Go to AfricaBib home

Go to AfricaBib home Africana Periodical Literature Go to database home

bibliographic database

Line
Previous page New search

The free AfricaBib App for Android is available here

Periodical article Periodical article Leiden University catalogue Leiden University catalogue WorldCat catalogue WorldCat
Title:Ethical considerations surrounding the application of 'runyoka/lunyoka' (fidelity charm) in Zimbabwe
Authors:Dewah, Peterson
Mutula, StephenISNI
Year:2014
Periodical:Indilinga: African Journal of Indigenous Knowledge Systems
Volume:13
Issue:2
Pages:215-230
Language:English
Geographic term:Zimbabwe
Subjects:magic
ritual objects
marriage
spouses
ethics
Link:http://hdl.handle.net/10520/EJC166452
Abstract:Cases of infidelity and cheating among married couples have characterised African traditional marriages. Consequently, indigenous intervention methods have been used to address issues related to immorality. One method that has been used in Zimbabwe to deal with men who prey upon other men's wives by seducing them is runyoka/lunyoka. Runyoka is an indigenous way of 'fencing' or 'locking' a spouse, usually wives, to prevent them from committing adultery. This is done without the knowledge of the victim. The article is based on a study that sought to explore ethical issues related to the use of runyoka/lunyoka. Using literature review and interviews the study identified more than 16 types of runyoka that are common among the Zimbabwean communities. Data were gathered from the internet and eight interviews held with some married women in urban Gweru. The major findings were that women detested the invasion of their privacy through constant surveillance by their husbands. Runyoka victims suffer swelling or continuous growth of private parts, in some cases male culprits experience perpetual erection or shrinking of manhood while females endure vagina disappearance. In other situations victims die a slow and painful death. There is also a breakdown of marriage among other social dislocations. The study concluded that spouses did not trust each other. However, the study recommends that married couples should give each other space for their privacy and in this way it builds trust. Bibliogr., notes, ref., sum. [Journal abstract]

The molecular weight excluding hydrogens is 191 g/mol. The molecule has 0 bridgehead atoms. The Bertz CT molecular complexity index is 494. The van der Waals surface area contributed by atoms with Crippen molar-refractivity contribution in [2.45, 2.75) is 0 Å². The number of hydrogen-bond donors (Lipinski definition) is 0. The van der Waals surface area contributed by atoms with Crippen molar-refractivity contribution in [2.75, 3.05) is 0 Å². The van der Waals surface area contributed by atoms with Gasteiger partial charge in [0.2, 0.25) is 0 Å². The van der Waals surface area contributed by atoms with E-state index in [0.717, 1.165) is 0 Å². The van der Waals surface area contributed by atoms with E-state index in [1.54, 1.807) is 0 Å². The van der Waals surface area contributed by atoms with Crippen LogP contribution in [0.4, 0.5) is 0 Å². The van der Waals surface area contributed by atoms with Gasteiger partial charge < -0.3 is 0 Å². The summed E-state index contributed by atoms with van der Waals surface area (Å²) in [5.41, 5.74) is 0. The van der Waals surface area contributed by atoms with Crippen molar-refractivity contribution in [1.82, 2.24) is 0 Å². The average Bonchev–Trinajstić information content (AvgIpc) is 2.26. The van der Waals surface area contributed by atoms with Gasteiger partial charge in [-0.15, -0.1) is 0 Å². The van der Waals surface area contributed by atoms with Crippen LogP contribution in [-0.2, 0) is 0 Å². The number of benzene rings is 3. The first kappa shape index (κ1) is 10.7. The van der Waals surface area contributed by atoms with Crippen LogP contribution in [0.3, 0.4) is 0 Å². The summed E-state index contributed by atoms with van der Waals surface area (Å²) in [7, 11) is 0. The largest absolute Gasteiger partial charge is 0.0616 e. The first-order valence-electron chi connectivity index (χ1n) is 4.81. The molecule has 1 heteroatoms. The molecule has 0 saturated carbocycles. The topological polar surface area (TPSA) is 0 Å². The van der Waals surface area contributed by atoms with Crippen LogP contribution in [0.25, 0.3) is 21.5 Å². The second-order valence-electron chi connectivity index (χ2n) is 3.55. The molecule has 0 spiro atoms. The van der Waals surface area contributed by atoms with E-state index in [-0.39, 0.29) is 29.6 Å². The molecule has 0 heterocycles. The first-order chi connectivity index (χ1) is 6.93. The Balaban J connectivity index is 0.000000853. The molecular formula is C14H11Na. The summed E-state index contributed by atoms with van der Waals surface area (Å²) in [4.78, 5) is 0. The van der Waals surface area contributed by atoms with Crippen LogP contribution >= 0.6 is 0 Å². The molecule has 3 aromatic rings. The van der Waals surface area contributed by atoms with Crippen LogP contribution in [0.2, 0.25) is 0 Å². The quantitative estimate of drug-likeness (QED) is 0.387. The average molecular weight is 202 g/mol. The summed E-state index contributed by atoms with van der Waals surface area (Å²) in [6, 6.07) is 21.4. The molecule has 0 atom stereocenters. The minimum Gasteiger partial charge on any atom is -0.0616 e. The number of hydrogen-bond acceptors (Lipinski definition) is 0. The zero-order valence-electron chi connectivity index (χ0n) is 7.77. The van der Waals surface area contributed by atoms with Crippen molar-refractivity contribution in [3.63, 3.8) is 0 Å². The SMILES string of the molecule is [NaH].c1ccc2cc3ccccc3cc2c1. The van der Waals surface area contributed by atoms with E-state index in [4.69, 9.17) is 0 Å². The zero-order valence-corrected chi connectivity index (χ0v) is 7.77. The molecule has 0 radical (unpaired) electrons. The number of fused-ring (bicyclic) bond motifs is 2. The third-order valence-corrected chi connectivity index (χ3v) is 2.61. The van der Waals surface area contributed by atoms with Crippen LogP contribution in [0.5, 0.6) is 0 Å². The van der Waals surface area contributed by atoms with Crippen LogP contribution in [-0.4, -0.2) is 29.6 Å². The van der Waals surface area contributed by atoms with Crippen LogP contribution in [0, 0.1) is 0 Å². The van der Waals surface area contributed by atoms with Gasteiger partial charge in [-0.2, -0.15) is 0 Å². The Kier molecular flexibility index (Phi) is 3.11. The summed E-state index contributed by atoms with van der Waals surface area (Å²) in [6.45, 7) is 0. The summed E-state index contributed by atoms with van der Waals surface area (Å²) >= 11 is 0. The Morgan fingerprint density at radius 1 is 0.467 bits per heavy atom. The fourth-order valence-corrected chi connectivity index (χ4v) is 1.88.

Views

Cover